- Dano: is a spring festival that falls on the same day as the Chinese Dragon Boat festival, a Stamp you’ll find in the Chinese Holidays collection. On this day, women used to wash their hair in water boiled with special herbs. While that doesn’t happen anymore, men still play a special wrestling game to celebrate the coming of spring.
- Hansik: is the spring festival. It falls on April 5th, the 105th day of the Korean calendar. An ancient tradition of this day is the practice of only eating cold foods. Hansik occurs around the same time as Arbor Day around the world, so a new tradition is planting trees and shrubs.
- Korean New Year: Koreans have a modern calendar, however, Korean New Year is one of the only holidays they still celebrate according to a lunar calendar, of a calendar regulated by the moon. New Year’s Day is day 1 of month 1 of the lunar calendar. Families bow to elders, leave offerings at ancestral graves, and exchange gifts with friends, family, and neighbors.
- The First Full Moon: The festival of the First Full Moon is timed according to the lunar calendar. There are kite flying ceremonies and moon viewing. This holiday inspires a lot of mountain and roof climbers because it is said that the first person to see the moon will have good luck all year.
HOW TO REACH AND TRAVEL THROUGH NORTH KOREA
To go to North Korea, you are obliged to pass through China: from Beijing, you will reach the capital Pyongyang by train or plane. One can also leave by air from Vladivostok in Russia, or from Shenyang, still in China.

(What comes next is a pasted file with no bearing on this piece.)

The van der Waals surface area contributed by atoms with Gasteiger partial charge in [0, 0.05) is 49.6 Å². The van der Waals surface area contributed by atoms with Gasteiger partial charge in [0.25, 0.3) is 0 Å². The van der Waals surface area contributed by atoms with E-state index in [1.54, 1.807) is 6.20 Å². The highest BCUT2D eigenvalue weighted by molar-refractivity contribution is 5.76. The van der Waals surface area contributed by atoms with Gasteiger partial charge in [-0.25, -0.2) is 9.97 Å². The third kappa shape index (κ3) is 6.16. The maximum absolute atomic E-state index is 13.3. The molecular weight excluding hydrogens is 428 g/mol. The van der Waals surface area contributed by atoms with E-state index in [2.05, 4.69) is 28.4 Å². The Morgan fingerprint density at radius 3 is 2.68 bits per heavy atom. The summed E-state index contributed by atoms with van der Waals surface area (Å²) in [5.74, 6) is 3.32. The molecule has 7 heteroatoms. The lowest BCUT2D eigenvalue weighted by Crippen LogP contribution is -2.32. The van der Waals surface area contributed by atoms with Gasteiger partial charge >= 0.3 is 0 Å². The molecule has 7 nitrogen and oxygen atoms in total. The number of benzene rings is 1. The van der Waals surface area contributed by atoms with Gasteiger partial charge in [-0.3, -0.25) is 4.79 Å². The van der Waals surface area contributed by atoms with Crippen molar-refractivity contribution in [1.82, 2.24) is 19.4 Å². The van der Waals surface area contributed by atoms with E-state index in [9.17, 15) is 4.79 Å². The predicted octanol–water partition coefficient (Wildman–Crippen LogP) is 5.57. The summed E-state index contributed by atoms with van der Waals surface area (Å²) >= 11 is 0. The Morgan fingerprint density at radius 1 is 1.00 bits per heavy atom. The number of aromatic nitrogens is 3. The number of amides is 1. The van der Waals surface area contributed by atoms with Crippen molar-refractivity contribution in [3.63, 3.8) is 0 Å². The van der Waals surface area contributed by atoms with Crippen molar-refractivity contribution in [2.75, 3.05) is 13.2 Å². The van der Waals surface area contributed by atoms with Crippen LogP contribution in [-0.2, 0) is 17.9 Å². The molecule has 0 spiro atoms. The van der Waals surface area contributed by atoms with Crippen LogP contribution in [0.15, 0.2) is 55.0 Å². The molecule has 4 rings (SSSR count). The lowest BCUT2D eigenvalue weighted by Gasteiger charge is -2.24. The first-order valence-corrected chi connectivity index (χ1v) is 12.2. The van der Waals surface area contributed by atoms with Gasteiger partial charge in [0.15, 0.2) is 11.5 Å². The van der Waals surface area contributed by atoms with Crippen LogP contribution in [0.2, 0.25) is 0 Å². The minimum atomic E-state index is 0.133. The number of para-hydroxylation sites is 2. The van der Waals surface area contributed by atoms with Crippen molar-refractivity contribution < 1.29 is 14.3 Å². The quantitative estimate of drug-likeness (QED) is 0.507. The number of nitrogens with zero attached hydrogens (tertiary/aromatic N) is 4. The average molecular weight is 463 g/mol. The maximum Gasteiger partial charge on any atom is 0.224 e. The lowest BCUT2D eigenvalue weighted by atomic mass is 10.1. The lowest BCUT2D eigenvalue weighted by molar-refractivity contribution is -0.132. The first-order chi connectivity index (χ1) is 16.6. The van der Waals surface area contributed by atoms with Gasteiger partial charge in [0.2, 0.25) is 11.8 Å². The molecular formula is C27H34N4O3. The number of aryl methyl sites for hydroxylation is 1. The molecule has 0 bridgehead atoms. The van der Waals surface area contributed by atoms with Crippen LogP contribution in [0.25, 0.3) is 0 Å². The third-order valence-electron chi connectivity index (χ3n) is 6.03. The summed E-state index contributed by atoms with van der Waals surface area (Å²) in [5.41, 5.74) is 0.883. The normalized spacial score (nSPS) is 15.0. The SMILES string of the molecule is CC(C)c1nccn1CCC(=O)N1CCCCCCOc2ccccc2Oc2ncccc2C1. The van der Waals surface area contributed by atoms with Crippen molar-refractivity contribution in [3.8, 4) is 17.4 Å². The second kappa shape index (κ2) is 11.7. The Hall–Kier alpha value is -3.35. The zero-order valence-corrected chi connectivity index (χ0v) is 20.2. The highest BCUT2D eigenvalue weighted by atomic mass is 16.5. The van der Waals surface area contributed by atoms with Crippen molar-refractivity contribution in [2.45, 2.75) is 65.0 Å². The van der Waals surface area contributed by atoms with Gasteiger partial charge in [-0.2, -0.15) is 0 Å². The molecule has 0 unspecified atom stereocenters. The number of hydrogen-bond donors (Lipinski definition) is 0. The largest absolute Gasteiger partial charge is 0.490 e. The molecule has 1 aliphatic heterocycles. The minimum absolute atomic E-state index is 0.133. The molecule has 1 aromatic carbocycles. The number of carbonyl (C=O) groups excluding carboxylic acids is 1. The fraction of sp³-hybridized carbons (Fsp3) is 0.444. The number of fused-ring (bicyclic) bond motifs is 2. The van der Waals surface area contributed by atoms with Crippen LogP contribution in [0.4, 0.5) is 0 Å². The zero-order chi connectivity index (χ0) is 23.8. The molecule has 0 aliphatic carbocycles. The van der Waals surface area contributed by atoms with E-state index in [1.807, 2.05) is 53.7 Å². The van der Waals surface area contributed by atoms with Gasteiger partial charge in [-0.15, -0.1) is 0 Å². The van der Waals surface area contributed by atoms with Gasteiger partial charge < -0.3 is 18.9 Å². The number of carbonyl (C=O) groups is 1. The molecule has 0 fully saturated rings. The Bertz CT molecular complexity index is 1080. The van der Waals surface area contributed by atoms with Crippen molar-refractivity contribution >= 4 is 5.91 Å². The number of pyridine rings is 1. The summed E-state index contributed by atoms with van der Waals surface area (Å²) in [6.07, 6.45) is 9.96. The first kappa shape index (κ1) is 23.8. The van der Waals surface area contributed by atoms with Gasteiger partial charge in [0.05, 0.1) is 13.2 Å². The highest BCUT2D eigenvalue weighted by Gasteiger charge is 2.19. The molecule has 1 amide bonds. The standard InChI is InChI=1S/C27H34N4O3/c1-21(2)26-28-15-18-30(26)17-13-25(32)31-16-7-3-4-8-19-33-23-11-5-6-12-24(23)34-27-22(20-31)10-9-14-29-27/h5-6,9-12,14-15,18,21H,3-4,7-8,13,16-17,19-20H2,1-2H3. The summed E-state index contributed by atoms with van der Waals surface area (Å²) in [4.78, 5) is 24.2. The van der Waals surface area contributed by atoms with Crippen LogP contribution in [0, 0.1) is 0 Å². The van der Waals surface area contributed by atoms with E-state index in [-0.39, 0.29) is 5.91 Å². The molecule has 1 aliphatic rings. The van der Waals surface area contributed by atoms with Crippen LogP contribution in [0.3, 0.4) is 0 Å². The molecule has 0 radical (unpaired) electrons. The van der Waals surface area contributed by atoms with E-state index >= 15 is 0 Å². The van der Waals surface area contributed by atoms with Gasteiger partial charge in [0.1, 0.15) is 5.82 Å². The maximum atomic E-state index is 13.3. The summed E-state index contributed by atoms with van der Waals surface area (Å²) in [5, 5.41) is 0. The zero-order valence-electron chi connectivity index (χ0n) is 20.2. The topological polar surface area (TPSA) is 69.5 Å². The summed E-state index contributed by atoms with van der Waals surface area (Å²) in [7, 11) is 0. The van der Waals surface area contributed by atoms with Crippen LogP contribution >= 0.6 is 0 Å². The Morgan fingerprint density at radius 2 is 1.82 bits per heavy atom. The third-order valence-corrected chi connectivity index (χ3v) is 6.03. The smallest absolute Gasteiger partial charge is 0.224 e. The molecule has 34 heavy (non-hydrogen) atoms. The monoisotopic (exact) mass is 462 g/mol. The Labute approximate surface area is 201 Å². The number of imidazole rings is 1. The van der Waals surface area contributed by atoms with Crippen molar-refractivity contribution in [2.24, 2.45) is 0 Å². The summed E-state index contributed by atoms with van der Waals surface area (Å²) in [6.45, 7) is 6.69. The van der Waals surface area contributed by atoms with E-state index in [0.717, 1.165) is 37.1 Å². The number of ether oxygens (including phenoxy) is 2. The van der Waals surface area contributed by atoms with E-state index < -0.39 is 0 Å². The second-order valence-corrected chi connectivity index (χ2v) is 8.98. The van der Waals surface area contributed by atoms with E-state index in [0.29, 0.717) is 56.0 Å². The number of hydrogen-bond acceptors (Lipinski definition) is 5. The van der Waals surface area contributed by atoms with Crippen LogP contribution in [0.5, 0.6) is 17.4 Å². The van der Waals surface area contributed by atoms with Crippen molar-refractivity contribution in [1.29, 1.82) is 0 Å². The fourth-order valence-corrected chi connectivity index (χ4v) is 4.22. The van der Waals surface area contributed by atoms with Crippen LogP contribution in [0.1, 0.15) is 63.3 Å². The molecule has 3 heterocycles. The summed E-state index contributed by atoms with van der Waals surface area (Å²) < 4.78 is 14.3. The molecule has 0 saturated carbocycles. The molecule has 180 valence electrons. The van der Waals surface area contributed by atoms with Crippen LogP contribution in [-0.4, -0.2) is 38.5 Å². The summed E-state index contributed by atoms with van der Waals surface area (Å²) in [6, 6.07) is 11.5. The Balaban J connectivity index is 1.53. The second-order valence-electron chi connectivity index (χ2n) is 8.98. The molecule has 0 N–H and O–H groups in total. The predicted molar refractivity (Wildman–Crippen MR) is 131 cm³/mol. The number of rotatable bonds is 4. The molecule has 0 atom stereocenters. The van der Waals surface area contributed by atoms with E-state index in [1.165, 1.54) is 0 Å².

As for the traffic in the country, everything will have been reserved in advance at the same time as accommodation and guides, after the government agency Ryohaengsa: a driver will ensure your circuit and your trips.
by plane, the main airport is in Pyongyang
GENERAL INFORMATION ON NORTH KOREA
country entry requirements: passport + visa (some countries are exempt, check your visa requirements)
health tips & vaccination: drink only bottled water and avoid ice. The vaccine against typhoid, diphtheria, hepatitis A and B are recommended.
local currency: North Korean Won
local time zone: GMT+9
electricity: type A, type C, and type F (220,100 V, 50-60 Hz)
mobile phone operators: it is prohibited to possess a cell phone
WHAT TO DO IN NORTH KOREA
typical food in North Korea
- Kimchi: Cabbage or radish fermented in a brine of ginger, garlic, scallions, and chili.
- Bibimbap: White rice topped with vegetables, chili, soy sauce, raw egg, and sliced beef.
- Bulgogi: Grilled beef marinated in soy sauce, sugar, sesame oil, garlic, and pepper.
- Japchae: Sweet potato noodles stir-fried in sesame oil with sliced vegetables and beef.
- Gimbap: North Korea’s take on sushi.
- Bindaetteok: A fried pancake of ground mung beans, green onions, and kimchi.
- Miyeokguk: A very nutritious vegetable soup made of seaweed.
- Boshintang: A traditional North Korean soup with the main ingredient of dog meat.
- Tteok: Sticky rice cakes variously filled with honey, sesame, nuts, and dried fruits.
- Soju: A clear spirit, similar to Japanese sake, but made from sweet potato or barley.
- Makgeolli: A cloudy, off-white, and sweet rice wine of around 8% alcohol.
- Taedonggang: A brand of state-owned North Korean beer brewed in Pyongyang.
- Daechucha: A traditional tea made by diluting the juice of jujubes into boiling water.
souvenirs from North Korea
- propaganda posters
- propaganda books
- obsolete currency
- shady embroidery
- panacea tea products
How are you?: Jal jinaess-eoyo?
Thank you: Gomabseubnida
What is your name?: Dangsin-ui ileum-eun mueos-ibnikka?
How much is it?: Eolmayeyo?